Officials reveal two passports used to board the flight were stolen, raising the first suspicions of terrorist involvement.
March 9 - Malaysia's air force chief says that military radar indicated the missing Boeing 777 jet may have turned back.
March 10 - Vietnamese aircraft search for a plane door spotted in their waters but find nothing.
March 11 - The hunt is widened to cover a 115-nautical mile radius involving 34 aircraft and 40 ships from several countries.
The Malaysian military claims it has radar evidence showing that the missing plane changed course and made it to the Malacca Strait which is hundreds of miles away from the last location reported by civilian authorities. The aircraft was believed to be flying low.
The two male passengers travelling with stolen passports were Iranians who had bought tickets to Europe and were probably not terrorists, Malaysian police said.
March 12 - Satellite images on a Chinese government website shows suspected debris from the missing plane floating off the southern tip of Vietnam, China's Xinhua News Agency says.
The report includes co-ordinates of a location in the sea off the southern tip of Vietnam and east of Malaysia, near the plane's original flight path.
March 13 - Malaysian authorities expand their search for the missing jet into the Andaman Sea and beyond after acknowledging it could have flown for several more hours after its last contact with the ground.
Nothing was found when planes were sent to search an area off southern Vietnam identified by Chinese satellite images. The Chinese Embassy notifies the Malaysian government that the images were released by mistake and did not show any debris from the missing flight.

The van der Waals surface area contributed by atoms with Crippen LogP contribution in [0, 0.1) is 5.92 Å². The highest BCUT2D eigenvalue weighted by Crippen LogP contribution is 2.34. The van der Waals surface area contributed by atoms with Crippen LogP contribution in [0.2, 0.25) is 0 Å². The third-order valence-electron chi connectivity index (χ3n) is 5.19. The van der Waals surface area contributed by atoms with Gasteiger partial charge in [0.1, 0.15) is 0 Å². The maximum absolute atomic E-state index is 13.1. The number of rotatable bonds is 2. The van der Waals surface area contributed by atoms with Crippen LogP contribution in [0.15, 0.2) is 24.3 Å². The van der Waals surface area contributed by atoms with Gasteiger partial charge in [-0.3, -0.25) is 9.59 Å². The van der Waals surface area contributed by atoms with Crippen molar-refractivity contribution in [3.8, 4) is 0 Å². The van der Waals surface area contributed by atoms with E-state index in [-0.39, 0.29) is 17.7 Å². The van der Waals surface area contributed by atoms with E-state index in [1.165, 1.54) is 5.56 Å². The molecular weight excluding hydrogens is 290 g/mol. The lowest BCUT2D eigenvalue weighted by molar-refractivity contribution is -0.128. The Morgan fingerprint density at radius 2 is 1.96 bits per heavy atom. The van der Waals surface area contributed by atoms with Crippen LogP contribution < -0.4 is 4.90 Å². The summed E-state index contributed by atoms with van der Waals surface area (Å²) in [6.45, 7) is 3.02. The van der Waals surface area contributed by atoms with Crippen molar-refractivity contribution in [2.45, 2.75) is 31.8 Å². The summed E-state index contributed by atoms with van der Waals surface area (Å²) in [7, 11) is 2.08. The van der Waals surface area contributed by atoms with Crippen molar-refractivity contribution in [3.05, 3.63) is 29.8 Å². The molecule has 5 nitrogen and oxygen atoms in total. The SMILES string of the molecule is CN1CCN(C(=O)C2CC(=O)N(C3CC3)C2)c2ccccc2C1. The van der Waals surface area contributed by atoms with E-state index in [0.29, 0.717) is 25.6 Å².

March 15 - Prime Minister Najib Razak's says the missing airliner was deliberately diverted and continued flying for more than six hours after losing contact with the ground. The plane could have gone as far north west as Kazakhstan or into the Indian Ocean's southern reaches.
Malaysian police have already said they are looking at the psychological state, family life and connections of pilot Zaharie Ahmad Shah, 53, and co-pilot Fariq Abdul Hamid, 27. Both have been described as respectable, community-minded men.
March 16 - The search area now includes 11 countries the plane might have flown over. The number of countries involved in the operation had increased from 14 to 25.
Malaysian defence minister Hishammuddin Hussein said he had asked governments to hand over sensitive radar and satellite data to try to help get a better idea of the plane's final movements.
March 17 - Officials release a new timeline suggesting the final voice transmission from the cockpit of the missing Malaysian plane may have occurred before any of its communications systems were disabled.
Investigators have not ruled out hijacking, sabotage, or pilot suicide, and they are checking the backgrounds of the 227 passengers and 12 crew members, as well as the ground crew, to see if links to terrorists, personal problems or psychological issues could be factors.
March 18 - Ten days after a Malaysian jetliner disappeared, Thailand's military said it saw radar blips that might have been from the missing plane but did not report it "because we did not pay attention to it".
March 19 - Distressed relatives of the missing passengers threaten to go on hunger strike over the lack of information about the investigation.
March 20 - Two objects spotted in southern Indian Ocean, Australia sayswhich could be connected to the missing jet are detected in the southern India Ocean, the Australian prime minister Tony Abbott said.
March 24 - Malaysian Prime Minister tells media the plane crashed into the southern Indian Ocean according to flight data.